Tomorrow UK comms watchdog Ofcom will announce its plans for strengthening Openreach’s independence from BT and creating a more competitive UK broadband market.
That follows a damning report by MPs last week that warned if BT doesn't get its house in order and address its significant under-investment in Blighty's infrastructure, Openreach should be structurally split from the former state monopoly.
Earlier this year the regulator stopped short of recommending a formal separation - but deliberately kept that option on the table. BT has denied the accusations of underinvestment, pointing to its plans to roll-out ultrafast speeds to 12 million homes in the next four years, 2 million of which will be fibre-to-the-premise (FTTP).
But Professor Peter Cochrane, former CTO and head of R&D at BT, has slammed BT's emphasis on its hybrid copper G.Fast technology. "An ambition of 2 million FTTP delivery is no target at all. It's woeful. It would be 48 years to get to all the homes."
He says: "I have no patience with the arguments being put forward that we can do it all with copper. I mean, we can do all our transport by boats on rivers if you want."
Cochrane believes the estimated speeds of 1Gbps for G.Fast are wrong. "It’s been tested in a laboratory under rather idealised conditions in the field. And some people are quoting they can do a gigabit over 200 meters - I can categorically tell you they cannot. What they can actually do is a gigabit over 20, possibly 30 meters. After that it just dies.
"If they had fibre to the pole at the end of my garden they might be able to deliver 200-300mbps."
All the other leading economies in the world are going to fibre. "Whereas the UK tries to get by on make do and mend."
BT has argued that the UK has some of the fastest average speeds in Europe - outranking the continent's largest economies. In the Akamai State of the Internet report, we were rated 17th in the world. That is despite having just 2 per cent of FTTP. Spain, which has 60 per cent FTTP, ranked 30th.
So the argument is that the UK may not have a large FTTP deployment but it has far better equality of internet access, with far fewer digital "have nots".
But Cochrane disagrees. "The idea that we should be content with mediocre services is a very British point of view." By refusing to invest in FTTP, the UK will soon be outpaced by other countries who are, he argues. "BT and the UK [are] in a race to the bottom."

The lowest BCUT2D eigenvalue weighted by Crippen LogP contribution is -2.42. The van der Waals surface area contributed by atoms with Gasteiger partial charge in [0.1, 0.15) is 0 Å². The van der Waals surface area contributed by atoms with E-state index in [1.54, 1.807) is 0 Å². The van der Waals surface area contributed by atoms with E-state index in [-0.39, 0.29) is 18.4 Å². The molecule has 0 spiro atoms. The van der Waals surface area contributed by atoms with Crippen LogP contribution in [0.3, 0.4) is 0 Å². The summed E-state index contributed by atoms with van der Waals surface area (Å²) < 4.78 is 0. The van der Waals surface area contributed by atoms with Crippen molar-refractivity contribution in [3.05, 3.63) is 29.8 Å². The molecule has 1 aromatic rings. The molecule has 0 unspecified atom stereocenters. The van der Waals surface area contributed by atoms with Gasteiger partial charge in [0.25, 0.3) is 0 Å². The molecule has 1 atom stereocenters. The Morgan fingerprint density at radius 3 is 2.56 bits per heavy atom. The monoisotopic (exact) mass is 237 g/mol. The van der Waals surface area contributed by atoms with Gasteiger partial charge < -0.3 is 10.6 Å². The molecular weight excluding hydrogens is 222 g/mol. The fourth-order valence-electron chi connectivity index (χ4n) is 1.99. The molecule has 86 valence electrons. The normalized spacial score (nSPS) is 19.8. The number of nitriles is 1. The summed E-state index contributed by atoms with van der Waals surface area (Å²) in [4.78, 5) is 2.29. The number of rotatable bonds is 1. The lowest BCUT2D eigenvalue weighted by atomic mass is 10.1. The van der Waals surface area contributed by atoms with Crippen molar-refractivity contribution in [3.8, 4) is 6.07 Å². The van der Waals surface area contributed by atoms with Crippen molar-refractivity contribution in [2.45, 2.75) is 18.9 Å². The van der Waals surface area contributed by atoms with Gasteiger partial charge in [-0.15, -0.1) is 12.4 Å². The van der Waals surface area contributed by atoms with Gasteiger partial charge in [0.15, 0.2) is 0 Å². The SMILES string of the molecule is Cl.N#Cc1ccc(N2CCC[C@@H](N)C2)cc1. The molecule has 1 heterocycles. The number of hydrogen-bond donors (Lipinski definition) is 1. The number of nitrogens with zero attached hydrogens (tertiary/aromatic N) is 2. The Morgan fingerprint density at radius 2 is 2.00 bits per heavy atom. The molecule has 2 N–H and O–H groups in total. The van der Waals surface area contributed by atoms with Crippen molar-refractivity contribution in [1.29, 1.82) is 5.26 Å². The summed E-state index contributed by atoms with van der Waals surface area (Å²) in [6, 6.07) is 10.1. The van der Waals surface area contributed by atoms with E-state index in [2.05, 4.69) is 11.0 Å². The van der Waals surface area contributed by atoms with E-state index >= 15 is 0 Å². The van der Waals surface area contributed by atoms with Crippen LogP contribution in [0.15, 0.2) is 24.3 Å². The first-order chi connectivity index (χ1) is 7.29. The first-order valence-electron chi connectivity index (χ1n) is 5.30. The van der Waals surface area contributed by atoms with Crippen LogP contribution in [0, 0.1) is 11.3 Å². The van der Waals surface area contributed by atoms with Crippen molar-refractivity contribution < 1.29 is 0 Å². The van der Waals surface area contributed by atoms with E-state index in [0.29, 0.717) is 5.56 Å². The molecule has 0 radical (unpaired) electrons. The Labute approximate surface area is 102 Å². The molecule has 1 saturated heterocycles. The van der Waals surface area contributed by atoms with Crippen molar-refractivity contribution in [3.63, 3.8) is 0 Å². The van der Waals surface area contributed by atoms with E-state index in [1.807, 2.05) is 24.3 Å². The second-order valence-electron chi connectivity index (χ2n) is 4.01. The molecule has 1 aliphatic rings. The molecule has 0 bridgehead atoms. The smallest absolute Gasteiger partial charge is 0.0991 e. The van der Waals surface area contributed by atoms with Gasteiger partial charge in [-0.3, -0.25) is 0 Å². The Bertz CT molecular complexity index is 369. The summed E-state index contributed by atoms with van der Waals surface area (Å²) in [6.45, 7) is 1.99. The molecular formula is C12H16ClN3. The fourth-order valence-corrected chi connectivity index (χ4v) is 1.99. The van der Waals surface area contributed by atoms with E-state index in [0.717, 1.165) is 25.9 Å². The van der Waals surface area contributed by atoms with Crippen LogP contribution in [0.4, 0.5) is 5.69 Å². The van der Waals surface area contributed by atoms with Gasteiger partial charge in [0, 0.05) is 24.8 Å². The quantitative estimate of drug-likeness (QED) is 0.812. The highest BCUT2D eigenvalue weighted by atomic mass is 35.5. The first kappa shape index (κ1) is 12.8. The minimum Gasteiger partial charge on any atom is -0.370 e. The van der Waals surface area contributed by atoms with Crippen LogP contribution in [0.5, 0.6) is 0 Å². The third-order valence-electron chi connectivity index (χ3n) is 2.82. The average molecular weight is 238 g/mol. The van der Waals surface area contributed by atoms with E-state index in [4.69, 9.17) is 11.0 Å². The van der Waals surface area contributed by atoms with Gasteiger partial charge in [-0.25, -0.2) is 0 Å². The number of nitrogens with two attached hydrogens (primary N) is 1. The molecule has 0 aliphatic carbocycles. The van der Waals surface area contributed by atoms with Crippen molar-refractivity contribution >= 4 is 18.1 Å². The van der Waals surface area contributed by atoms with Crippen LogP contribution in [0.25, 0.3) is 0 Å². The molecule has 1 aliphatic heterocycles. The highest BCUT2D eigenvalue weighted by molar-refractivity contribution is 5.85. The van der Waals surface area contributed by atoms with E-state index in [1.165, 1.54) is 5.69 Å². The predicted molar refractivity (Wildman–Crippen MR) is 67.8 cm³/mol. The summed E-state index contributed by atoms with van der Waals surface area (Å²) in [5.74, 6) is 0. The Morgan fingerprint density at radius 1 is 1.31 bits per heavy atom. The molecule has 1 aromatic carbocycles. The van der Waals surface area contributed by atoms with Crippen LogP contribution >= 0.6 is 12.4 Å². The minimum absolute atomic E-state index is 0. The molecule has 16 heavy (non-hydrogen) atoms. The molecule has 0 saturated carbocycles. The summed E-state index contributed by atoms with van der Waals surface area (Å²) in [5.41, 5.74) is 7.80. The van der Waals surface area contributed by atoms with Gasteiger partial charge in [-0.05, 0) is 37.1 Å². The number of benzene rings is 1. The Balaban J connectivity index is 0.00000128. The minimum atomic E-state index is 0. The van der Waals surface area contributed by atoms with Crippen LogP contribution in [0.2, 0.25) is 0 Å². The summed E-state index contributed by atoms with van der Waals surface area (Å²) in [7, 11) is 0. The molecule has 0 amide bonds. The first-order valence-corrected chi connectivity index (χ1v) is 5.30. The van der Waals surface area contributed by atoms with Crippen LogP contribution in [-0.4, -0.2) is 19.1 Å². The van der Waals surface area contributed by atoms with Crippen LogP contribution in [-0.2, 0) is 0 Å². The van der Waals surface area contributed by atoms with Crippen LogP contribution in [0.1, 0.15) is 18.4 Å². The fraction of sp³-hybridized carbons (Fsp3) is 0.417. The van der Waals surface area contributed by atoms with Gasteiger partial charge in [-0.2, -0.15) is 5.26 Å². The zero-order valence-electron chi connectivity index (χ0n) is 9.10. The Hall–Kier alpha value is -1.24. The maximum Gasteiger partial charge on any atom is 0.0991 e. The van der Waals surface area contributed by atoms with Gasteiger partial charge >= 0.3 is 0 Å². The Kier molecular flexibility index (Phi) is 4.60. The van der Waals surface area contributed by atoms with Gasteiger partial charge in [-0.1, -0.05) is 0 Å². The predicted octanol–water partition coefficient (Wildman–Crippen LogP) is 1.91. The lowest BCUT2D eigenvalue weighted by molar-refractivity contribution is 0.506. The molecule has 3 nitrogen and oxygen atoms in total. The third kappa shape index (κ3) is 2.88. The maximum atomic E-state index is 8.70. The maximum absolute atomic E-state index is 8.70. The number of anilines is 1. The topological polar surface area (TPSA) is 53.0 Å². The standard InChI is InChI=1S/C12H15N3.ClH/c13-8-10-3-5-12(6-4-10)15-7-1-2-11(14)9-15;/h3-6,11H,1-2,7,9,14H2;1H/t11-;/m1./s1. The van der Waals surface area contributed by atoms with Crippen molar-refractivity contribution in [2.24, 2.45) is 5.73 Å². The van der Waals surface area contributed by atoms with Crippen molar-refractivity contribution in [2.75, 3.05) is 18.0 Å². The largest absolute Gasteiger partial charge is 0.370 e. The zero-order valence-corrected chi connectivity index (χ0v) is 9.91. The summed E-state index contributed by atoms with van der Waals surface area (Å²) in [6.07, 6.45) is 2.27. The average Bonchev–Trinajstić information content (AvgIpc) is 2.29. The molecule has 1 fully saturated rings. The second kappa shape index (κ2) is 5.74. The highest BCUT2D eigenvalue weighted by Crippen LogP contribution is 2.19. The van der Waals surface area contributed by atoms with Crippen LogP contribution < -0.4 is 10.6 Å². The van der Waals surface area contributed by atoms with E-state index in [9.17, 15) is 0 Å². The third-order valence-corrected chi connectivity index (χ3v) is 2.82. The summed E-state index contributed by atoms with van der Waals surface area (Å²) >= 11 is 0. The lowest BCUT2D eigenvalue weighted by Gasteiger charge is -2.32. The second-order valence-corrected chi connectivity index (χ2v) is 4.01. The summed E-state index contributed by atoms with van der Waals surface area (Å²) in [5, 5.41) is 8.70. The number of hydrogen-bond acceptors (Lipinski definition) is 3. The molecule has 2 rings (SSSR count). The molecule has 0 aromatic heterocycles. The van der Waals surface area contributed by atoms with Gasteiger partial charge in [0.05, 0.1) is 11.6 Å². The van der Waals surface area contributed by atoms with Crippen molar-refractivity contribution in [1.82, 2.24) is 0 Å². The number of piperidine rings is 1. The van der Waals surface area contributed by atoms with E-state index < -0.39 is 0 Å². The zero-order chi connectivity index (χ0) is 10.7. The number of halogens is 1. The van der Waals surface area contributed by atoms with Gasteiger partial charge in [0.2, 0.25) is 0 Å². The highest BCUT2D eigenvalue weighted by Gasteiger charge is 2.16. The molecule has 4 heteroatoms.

Not least because there are a whole raft of nations that are now deploying fibre at full pelt.
"It didn't work in Australia, but that has nothing to do with the technology – it was the politics. It’s like saying broadband is no good because my Auntie Margaret can’t switch a computer on."
He says: "If the UK is to participate in cloud computing, we cannot do it with asymmetric services. It's no good having 30mbps download and a 5mbps upload. You can’t upload all your material into the cloud."
So what would he like to see the regulator do? "Ofcom is powerful enough to dictate what we do with wireless frequencies. How come it is not powerful enough to do that with optical fibre, or indeed the space in the ducts that are in the ground that this country and taxpayers have paid for?"
Cochrane is supportive of moves by the regulator to broaden BT's access to its ducts and poles, but he'd like to communities get BT to install fibre to the core of their local areas.
"Why can’t I go to BT and say I want fibre to the core of my village and I will come to you as an ISP and we are very happy to pay for that and we will wire up our own energy? We are 250m from fibre cable, we will dig that trench, buy the cable. All we ask is that you install the equipment so we can do the last bit."
"If I was running BT now, I would be rubbing my hands together at that prospect. Because I’d be getting a lot of customers without the heartache of having to install this stuff. And without all this angst and people increasingly disliking BT."
He says: "Optical fibre is not difficult, it’s not magic, people can easily be trained to install it."
BT doesn't have to lay FTTP to every single home, but fibre to the cabinet is too far back in the network to work.
"A lot of us can see a hybrid solution, but believe me a core network running on ancient copper cables is not going to power us into the future.
He says: "Here is an industry with a guaranteed market, a guaranteed growth. Where there is a screaming need for bandwidth that is not being serviced.
"Here is a country that is deciding to leave Europe, that needs everything in its favour. And it is not even in the top 10 of countries installing fibre, or in top 10 for average speed in the world.
"If we haven’t got the infrastructure we can’t compete." ®